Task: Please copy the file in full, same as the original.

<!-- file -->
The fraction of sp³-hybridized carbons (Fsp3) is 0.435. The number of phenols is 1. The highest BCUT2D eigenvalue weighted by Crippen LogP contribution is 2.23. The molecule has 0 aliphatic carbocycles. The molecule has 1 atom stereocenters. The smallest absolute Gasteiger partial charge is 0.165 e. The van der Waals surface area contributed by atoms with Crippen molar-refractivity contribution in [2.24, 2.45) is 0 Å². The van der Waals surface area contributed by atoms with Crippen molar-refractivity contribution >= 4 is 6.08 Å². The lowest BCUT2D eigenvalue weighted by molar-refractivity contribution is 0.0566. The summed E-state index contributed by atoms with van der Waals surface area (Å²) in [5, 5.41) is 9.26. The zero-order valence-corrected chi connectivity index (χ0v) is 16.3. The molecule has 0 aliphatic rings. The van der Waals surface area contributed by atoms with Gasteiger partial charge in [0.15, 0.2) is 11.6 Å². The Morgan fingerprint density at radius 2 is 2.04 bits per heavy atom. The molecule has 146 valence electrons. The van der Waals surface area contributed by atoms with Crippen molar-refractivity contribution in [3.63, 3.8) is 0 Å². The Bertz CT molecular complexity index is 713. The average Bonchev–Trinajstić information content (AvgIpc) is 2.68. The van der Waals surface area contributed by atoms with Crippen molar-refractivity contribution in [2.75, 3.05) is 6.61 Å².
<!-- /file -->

The fraction of sp³-hybridized carbons (Fsp3) is 0.435. The number of phenols is 1. The highest BCUT2D eigenvalue weighted by Crippen LogP contribution is 2.23. The molecule has 0 aliphatic carbocycles. The molecule has 1 atom stereocenters. The smallest absolute Gasteiger partial charge is 0.165 e. The van der Waals surface area contributed by atoms with Crippen molar-refractivity contribution in [2.24, 2.45) is 0 Å². The van der Waals surface area contributed by atoms with Crippen molar-refractivity contribution >= 4 is 6.08 Å². The lowest BCUT2D eigenvalue weighted by molar-refractivity contribution is 0.0566. The summed E-state index contributed by atoms with van der Waals surface area (Å²) in [5, 5.41) is 9.26. The zero-order valence-corrected chi connectivity index (χ0v) is 16.3. The molecule has 0 aliphatic rings. The van der Waals surface area contributed by atoms with Gasteiger partial charge in [0.15, 0.2) is 11.6 Å². The Morgan fingerprint density at radius 2 is 2.04 bits per heavy atom. The molecule has 146 valence electrons. The van der Waals surface area contributed by atoms with Crippen molar-refractivity contribution in [3.63, 3.8) is 0 Å². The Bertz CT molecular complexity index is 713. The average Bonchev–Trinajstić information content (AvgIpc) is 2.68. The van der Waals surface area contributed by atoms with Crippen molar-refractivity contribution in [2.75, 3.05) is 6.61 Å².